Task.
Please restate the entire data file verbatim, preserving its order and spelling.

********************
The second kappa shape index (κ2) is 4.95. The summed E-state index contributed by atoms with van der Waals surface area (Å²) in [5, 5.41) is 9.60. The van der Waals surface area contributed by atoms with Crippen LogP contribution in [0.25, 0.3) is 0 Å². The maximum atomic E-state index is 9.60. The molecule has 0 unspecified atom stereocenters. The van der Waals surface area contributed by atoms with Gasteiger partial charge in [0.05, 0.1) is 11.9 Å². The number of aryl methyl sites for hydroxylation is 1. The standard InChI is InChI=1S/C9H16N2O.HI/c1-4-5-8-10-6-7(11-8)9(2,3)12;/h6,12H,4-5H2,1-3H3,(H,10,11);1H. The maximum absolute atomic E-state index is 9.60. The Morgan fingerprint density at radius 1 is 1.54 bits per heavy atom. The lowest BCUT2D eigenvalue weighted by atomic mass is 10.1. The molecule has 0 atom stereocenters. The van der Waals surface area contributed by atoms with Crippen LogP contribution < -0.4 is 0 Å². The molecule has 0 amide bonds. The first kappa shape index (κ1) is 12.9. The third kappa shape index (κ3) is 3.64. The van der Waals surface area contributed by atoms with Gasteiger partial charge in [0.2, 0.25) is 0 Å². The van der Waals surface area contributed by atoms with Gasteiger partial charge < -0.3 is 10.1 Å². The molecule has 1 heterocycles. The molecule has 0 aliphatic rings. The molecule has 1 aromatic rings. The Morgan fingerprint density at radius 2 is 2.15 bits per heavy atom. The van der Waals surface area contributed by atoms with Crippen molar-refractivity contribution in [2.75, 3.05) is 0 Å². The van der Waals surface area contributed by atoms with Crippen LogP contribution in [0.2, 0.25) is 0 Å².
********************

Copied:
The second kappa shape index (κ2) is 4.95. The summed E-state index contributed by atoms with van der Waals surface area (Å²) in [5, 5.41) is 9.60. The van der Waals surface area contributed by atoms with Crippen LogP contribution in [0.25, 0.3) is 0 Å². The maximum atomic E-state index is 9.60. The molecule has 0 unspecified atom stereocenters. The van der Waals surface area contributed by atoms with Gasteiger partial charge in [0.05, 0.1) is 11.9 Å². The number of aryl methyl sites for hydroxylation is 1. The standard InChI is InChI=1S/C9H16N2O.HI/c1-4-5-8-10-6-7(11-8)9(2,3)12;/h6,12H,4-5H2,1-3H3,(H,10,11);1H. The maximum absolute atomic E-state index is 9.60. The Morgan fingerprint density at radius 1 is 1.54 bits per heavy atom. The lowest BCUT2D eigenvalue weighted by atomic mass is 10.1. The molecule has 0 atom stereocenters. The van der Waals surface area contributed by atoms with Crippen LogP contribution < -0.4 is 0 Å². The molecule has 0 amide bonds. The first kappa shape index (κ1) is 12.9. The third kappa shape index (κ3) is 3.64. The van der Waals surface area contributed by atoms with Gasteiger partial charge in [0.2, 0.25) is 0 Å². The van der Waals surface area contributed by atoms with Gasteiger partial charge < -0.3 is 10.1 Å². The molecule has 1 heterocycles. The molecule has 0 aliphatic rings. The molecule has 1 aromatic rings. The Morgan fingerprint density at radius 2 is 2.15 bits per heavy atom. The van der Waals surface area contributed by atoms with Crippen molar-refractivity contribution in [2.75, 3.05) is 0 Å². The van der Waals surface area contributed by atoms with Crippen LogP contribution in [0.2, 0.25) is 0 Å².